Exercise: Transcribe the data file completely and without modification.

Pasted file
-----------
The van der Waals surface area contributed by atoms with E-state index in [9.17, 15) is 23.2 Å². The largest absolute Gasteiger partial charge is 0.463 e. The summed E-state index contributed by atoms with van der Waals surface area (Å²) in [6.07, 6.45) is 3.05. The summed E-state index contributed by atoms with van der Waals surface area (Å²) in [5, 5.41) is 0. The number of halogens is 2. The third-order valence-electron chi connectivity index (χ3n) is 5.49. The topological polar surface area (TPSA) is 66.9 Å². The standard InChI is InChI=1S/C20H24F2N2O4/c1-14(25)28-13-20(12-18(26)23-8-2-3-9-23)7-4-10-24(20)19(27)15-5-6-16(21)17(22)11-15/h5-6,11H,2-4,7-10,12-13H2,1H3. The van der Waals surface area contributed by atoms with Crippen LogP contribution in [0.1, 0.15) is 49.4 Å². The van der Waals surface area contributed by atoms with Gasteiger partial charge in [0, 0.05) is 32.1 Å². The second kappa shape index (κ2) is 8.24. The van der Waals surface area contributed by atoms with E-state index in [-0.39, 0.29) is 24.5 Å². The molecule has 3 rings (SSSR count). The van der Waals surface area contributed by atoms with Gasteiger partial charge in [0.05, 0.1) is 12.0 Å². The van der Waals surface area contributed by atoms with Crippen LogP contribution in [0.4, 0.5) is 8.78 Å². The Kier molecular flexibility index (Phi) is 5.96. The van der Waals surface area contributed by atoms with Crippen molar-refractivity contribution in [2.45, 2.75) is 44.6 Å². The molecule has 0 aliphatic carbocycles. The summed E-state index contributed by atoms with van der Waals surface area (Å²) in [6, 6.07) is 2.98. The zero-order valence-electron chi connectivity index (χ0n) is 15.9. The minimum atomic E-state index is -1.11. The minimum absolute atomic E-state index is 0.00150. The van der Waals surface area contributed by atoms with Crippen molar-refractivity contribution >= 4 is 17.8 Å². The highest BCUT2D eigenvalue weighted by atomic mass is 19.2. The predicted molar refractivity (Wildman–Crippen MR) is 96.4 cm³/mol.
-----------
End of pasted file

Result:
The van der Waals surface area contributed by atoms with E-state index in [9.17, 15) is 23.2 Å². The largest absolute Gasteiger partial charge is 0.463 e. The summed E-state index contributed by atoms with van der Waals surface area (Å²) in [6.07, 6.45) is 3.05. The summed E-state index contributed by atoms with van der Waals surface area (Å²) in [5, 5.41) is 0. The number of halogens is 2. The third-order valence-electron chi connectivity index (χ3n) is 5.49. The topological polar surface area (TPSA) is 66.9 Å². The standard InChI is InChI=1S/C20H24F2N2O4/c1-14(25)28-13-20(12-18(26)23-8-2-3-9-23)7-4-10-24(20)19(27)15-5-6-16(21)17(22)11-15/h5-6,11H,2-4,7-10,12-13H2,1H3. The van der Waals surface area contributed by atoms with Crippen LogP contribution in [0.1, 0.15) is 49.4 Å². The van der Waals surface area contributed by atoms with Gasteiger partial charge in [0, 0.05) is 32.1 Å². The second kappa shape index (κ2) is 8.24. The van der Waals surface area contributed by atoms with E-state index in [-0.39, 0.29) is 24.5 Å². The molecule has 3 rings (SSSR count). The van der Waals surface area contributed by atoms with Gasteiger partial charge in [0.05, 0.1) is 12.0 Å². The van der Waals surface area contributed by atoms with Crippen LogP contribution in [0.4, 0.5) is 8.78 Å². The Kier molecular flexibility index (Phi) is 5.96. The van der Waals surface area contributed by atoms with Crippen molar-refractivity contribution in [2.45, 2.75) is 44.6 Å². The molecule has 0 aliphatic carbocycles. The summed E-state index contributed by atoms with van der Waals surface area (Å²) in [6, 6.07) is 2.98. The zero-order valence-electron chi connectivity index (χ0n) is 15.9. The minimum atomic E-state index is -1.11. The minimum absolute atomic E-state index is 0.00150. The van der Waals surface area contributed by atoms with Crippen molar-refractivity contribution >= 4 is 17.8 Å². The highest BCUT2D eigenvalue weighted by atomic mass is 19.2. The predicted molar refractivity (Wildman–Crippen MR) is 96.4 cm³/mol.